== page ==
Conjoint analysis” denotes methods of preference analysis that allow to derive the preference for individual characteristics and realizations from “holistic” judgments. 


Conjoint-Experiment: Notebook 


Conducted in course TIM Intro ST 2012

Experiment: Please tear off the nine conjoint cards and put them into your preference order (assuming other technical features are identical).

Recommendation: start by sorting the cards into three packs (good, medium, bad), and then do the fine-sorting.

When you are done ordering, write down your preference order: 

Notebook 1 Dimensions: Performance: Price:

ultrathin and ultralight (1,7cm/1,5kg) high (2x2,3 Ghz/4 GB RAM)
€ 400

Notebook 2 Dimensions: Performance: Price:

desktop replacement (3,0cm/3,0kg) medium (2x1,6 Ghz/2 GB RAM)
€ 900

Notebook 3
Performance: low (2x1,0 Ghz/1 GB RAM)



ultrathin and ultralight (1,7cm/1,5kg) € 900 


Conjoint Analysis plus - minus


  •   Natural decision situation
  •   Respondents are not
  • overstrained
  •   Importance of characteristics (e.g., horsepower) and realizations (100 / 150 / 200) is identified
  •  K.O. criteria and trade-offs are identified 


  •  Only limited number of characteristics / realizations possible
  •  Correct choice of relevant characteristics required 


Technology analysis Monitoring: Steps 


Monitoring: Sources of information 

  • Research Institutions
  • Suppliers
  • Trade association
  • Other companies
  • Competitors
  • Customers


Monitoring: Types of information 


  • Activities in academic research and technology development
    • Newly launched technology programs; results from basic research
  • Characteristics and applications of new technologies
    • Data on performance, cost, and new products embodying the technology
  • Technology-related information on institutions and companies
    • Key people; structure of R&D department; R&D budgets
  • Trends related to business and market aspects
    • Development of production capacity; import/export data; demand trends
  • Industry news
    • Start-ups; new product introduction; strategic decisions
  • Public policy and legal framework
    • Standards, regulation; public support programs 


Monitoring: Methods of data collection 

  • Fieldobservation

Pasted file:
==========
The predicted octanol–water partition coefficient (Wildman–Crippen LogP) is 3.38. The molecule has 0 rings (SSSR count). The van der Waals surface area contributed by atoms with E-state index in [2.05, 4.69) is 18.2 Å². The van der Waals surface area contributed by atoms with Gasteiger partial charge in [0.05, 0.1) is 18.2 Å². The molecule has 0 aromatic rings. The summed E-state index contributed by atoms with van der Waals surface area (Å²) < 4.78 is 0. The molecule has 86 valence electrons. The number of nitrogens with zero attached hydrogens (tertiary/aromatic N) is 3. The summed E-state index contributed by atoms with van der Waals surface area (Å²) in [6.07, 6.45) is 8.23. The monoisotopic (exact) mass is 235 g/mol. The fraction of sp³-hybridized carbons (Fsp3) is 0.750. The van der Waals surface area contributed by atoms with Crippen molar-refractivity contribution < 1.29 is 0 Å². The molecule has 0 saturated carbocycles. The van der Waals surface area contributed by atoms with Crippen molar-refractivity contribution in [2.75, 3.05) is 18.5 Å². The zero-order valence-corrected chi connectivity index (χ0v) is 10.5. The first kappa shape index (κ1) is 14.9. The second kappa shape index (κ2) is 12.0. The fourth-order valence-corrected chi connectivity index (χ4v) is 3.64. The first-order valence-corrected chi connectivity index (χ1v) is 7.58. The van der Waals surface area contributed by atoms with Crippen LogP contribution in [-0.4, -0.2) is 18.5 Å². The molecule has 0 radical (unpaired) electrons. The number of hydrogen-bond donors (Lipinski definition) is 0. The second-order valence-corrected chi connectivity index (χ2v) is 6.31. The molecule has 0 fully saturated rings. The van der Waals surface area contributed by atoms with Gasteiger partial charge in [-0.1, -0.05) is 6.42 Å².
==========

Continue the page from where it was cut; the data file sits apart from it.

• Test of new products, reverse engineering, visits to factories
  • Direct contact to experts (e.g., scientists, lead users)
    • Long-standing cooperation, interviews
  • Indirectcontacttoexperts
    • via consultants, contacts within JVs and licensing agreements
  • Publications
    • Technical / academic, company publications, industry news, conference proceedings, patent reports
  • Databases
    • Patents, business data (possibly panel data)
  • Organizations
    • Industry associations, networks 


Forecasting Methods: Overview 


Roadmapping: need and description 

  • Technology and products interact in various ways!
  • – Examples
    • The arrival of a new technology allows improving an existing product
    • The arrival of a new technology leads to the development of a new product
    • Customer feedback about a product leads to the development of a new technology
    • Customer demands force the firm to develop a new technology •... 
  • Roadmapping

    • – “process that contributes to the integration of business and technology and to the definition of technology strategy by displaying the interaction between products and technologies over time” (Groenveld 1997, p. 48)

  •  How does it work?

    • – See illustration on next slide 



 Roadmapping is a method for forecasting and visualizing inter- dependent developments (e.g., technologies 1, 2, and products). 


Benefits of roadmapping 

  •  Establishment of a shared product-technology strategy
  •  Interlinked approach for long-range product and technology
  • planning
  •  Stimulation of learning and improvement of cross-functional communication
  •  Improvement of time-to-market and time-to-money 



  Design, implementation of innovation strategy depends on the availability of high-quality information

  A sheer endless list of tools exist which can be applied to generate and analyze information, or help devise a strategy based on gathered information

  Awareness of these tools and selection as appropriate given a specific context is key